By the time Alana Evans made her formal foray into government advocacy, she had been an outspoken voice in the adult entertainment industry for years.
Evans, a California resident who became a sex worker in 1998 to support her family after her then-husband was injured on the job, went to Sacramento in 2014 to oppose a bill that would require all performers to wear condoms.
Sex workers have long opposed those kinds of regulations, calling them unnecessary and a gateway to the criminalization of their labor. The industry has stringent testing measures in place and a long track record of no HIV transmission.
“I’ve always kind of peppered my way in because I’ve always been this responsible person who can handle it under pressure,” Evans told The Hill in an interview. “There’s always just been little things that I would get involved in however I could help.”
The condom legislation from 2014 did not advance after stalling in committee.
After her experience working on the legislation with the Free Speech Coalition, an adult entertainment trade association, Evans decided she wanted to pursue organizing more seriously.
In 2016, she was elected vice president of the newly formed Adult Performance Artists Guild (APAG), then called the Adult Performers Actors Guild, which was under the umbrella of the International Entertainment Adult Union (IEAU).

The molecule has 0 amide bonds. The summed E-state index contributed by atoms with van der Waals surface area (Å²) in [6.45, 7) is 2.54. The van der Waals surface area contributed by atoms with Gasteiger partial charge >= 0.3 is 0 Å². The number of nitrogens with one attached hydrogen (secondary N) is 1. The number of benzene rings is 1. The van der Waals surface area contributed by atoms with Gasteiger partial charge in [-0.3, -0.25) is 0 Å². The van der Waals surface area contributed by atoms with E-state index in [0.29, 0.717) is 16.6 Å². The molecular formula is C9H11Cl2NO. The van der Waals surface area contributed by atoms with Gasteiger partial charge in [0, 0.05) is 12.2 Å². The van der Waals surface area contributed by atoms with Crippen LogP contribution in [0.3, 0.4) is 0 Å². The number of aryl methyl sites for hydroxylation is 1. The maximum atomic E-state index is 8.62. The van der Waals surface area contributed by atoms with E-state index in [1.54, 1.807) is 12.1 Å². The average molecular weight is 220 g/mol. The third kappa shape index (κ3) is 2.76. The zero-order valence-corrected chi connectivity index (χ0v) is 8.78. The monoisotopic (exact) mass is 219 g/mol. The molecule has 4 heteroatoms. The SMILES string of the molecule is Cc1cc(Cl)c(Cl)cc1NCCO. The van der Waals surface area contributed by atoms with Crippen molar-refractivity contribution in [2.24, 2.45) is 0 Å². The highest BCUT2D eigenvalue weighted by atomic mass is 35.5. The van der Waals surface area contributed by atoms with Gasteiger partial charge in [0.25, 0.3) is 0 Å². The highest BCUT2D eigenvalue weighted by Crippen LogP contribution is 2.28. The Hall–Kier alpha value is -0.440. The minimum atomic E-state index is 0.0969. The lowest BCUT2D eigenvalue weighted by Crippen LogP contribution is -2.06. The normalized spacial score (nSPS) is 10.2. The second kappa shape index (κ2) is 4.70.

APAG this year became the first federally recognized union for adult performers in the United States.
Evans chose to retire from sex work upon taking up that role after seeing how union involvement had been held over the heads of her predecessors who kept performing.
“Our president at the time was really being blackballed by people in the industry,” Evans explained.
The president, Sean Michaels, eventually was forced out after members said they felt he was pulling away from the union, and Evans was selected to lead the union in 2018.
Conflict with APAG’s parent union defined much of Evans’s early leadership tenure.
Evans and many of the sex workers represented by APAG felt that the IEAU was not aligned with their priorities, a simmering conflict that came to a head in early 2020.
“The breaking straw for us was when the mother union, behind our back, introduced legislation that would have forced licenses on our entire industry,” she said. “[They] used my name to get in front of legislators that I had been personally working with.”